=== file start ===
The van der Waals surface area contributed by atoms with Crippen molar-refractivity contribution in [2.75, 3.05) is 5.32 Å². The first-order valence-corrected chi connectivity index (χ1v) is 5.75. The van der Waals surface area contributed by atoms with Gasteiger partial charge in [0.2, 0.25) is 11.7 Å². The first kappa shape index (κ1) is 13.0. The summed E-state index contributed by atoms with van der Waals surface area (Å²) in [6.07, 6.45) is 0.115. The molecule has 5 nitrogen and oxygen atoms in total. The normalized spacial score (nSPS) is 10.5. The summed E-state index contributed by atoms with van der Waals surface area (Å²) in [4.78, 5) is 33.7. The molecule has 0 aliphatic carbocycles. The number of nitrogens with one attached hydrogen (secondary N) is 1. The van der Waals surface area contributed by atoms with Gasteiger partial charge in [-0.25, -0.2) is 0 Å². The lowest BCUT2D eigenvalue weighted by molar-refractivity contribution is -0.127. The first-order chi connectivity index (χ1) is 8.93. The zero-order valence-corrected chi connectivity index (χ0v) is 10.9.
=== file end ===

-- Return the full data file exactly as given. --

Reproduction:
The van der Waals surface area contributed by atoms with Crippen molar-refractivity contribution in [2.75, 3.05) is 5.32 Å². The first-order valence-corrected chi connectivity index (χ1v) is 5.75. The van der Waals surface area contributed by atoms with Gasteiger partial charge in [0.2, 0.25) is 11.7 Å². The first kappa shape index (κ1) is 13.0. The summed E-state index contributed by atoms with van der Waals surface area (Å²) in [6.07, 6.45) is 0.115. The molecule has 5 nitrogen and oxygen atoms in total. The normalized spacial score (nSPS) is 10.5. The summed E-state index contributed by atoms with van der Waals surface area (Å²) in [4.78, 5) is 33.7. The molecule has 0 aliphatic carbocycles. The number of nitrogens with one attached hydrogen (secondary N) is 1. The van der Waals surface area contributed by atoms with Gasteiger partial charge in [-0.25, -0.2) is 0 Å². The lowest BCUT2D eigenvalue weighted by molar-refractivity contribution is -0.127. The first-order chi connectivity index (χ1) is 8.93. The zero-order valence-corrected chi connectivity index (χ0v) is 10.9.